APPROVED FOR 1.0 BOC CATEGORY A CEU
The world is comprised of many generations that work together in a mix generational workforce. As faculty, clinical instructors, and first-time employers, understanding the individual characteristic traits enables us to teach the effective soft skills for up and coming athletic trainers to be a positive leader in a mixed generational workforce. Generation Y and the Millennials have been sending mixed messages to college professors, preceptors and first-time employers on their ability to master soft skills, communication and leadership abilities. The soft skills gap between employers of older generations and the two younger generations has led to controversy on leadership styles in the workforce. Strategies to meet the needs of these generations coupled with strategies for faculty, preceptors and first-time employers to teach and resolve the soft skills gap between the generations are identified in this presentation. This generational diversity provides complexity and controversy when trying to understand how to best motivate, teach, and employ these generations. The leadership methods once employed by older generations are not the motivating and communication methods of these generations. The audience will engage in a self-examination of characteristics of their own generation. Subsequently the presentation will open with an informational lecture on the different generations with specific focus on the initial and current characteristics that have been labeled the Millennial, Generation Y and Generation Z. This presentation will distinguish the soft skills that are lacking in the various generations and best practices on educating and communicating among each group. Lastly, leadership development and facilitation will be examined on best practices in generational leadership.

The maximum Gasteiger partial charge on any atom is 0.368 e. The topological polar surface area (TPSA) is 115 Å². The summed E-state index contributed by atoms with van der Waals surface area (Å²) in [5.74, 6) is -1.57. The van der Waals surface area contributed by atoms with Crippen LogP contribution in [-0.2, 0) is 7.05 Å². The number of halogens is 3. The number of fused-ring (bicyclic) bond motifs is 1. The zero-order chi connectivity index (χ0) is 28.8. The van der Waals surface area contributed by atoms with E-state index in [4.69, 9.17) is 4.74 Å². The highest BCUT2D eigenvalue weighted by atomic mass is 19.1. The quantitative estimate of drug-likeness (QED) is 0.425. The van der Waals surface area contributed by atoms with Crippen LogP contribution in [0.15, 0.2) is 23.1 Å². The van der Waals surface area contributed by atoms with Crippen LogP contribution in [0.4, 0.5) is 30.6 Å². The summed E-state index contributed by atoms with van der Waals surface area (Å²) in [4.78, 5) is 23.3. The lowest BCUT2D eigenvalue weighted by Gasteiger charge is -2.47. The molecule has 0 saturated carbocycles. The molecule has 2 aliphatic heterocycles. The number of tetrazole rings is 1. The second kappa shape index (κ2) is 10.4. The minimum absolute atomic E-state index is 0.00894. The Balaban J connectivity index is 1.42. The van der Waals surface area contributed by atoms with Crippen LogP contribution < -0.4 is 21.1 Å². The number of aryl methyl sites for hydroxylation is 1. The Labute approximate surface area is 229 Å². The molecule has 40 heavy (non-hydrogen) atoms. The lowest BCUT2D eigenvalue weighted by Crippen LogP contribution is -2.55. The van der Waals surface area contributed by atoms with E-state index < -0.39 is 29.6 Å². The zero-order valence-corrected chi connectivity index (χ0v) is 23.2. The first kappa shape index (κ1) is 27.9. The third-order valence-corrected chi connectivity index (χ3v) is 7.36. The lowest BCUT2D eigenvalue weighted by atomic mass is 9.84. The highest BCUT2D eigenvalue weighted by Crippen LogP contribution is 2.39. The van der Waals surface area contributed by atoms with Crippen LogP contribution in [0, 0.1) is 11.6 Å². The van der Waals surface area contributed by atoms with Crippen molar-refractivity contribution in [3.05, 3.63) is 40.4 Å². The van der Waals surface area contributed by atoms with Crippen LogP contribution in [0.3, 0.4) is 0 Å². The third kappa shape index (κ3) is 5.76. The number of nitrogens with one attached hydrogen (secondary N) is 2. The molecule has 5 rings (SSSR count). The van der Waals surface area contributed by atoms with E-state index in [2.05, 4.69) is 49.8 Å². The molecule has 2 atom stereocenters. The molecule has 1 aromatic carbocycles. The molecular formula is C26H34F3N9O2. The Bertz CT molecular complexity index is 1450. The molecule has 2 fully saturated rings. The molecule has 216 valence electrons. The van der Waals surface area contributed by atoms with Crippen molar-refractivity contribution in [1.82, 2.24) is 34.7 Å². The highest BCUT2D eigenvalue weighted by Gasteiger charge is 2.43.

1. Identify notable generational characteristics and diversities and how this affect interacting with other generations in the athletic training setting.
2. Compare and contrast initial predicted perspectives of the generations with current perceptions and research.
3. Identify the soft skills gap between younger and older generations.
4. Integrate Millennial, Generation Y, and Generation X characteristics into learning centered athletic training education classrooms, clinical environments and workforce.
Level of Difficulty: Essential
Practice Domain: Healthcare Administration and Professional Responsibility
This course was developed specifically for athletic trainers.
SCHEDULE AND FORMAT
The course is delivered online using an video/audio format.
Sport Safety International (BOC Approved Provider #: P8228) is approved by the Board of Certification, Inc. to provide continuing education to Certified Athletic Trainers. This program is eligible for a maximum of 1 Category A hours/CEUs.
This course is valid for two years from the date of purchase.
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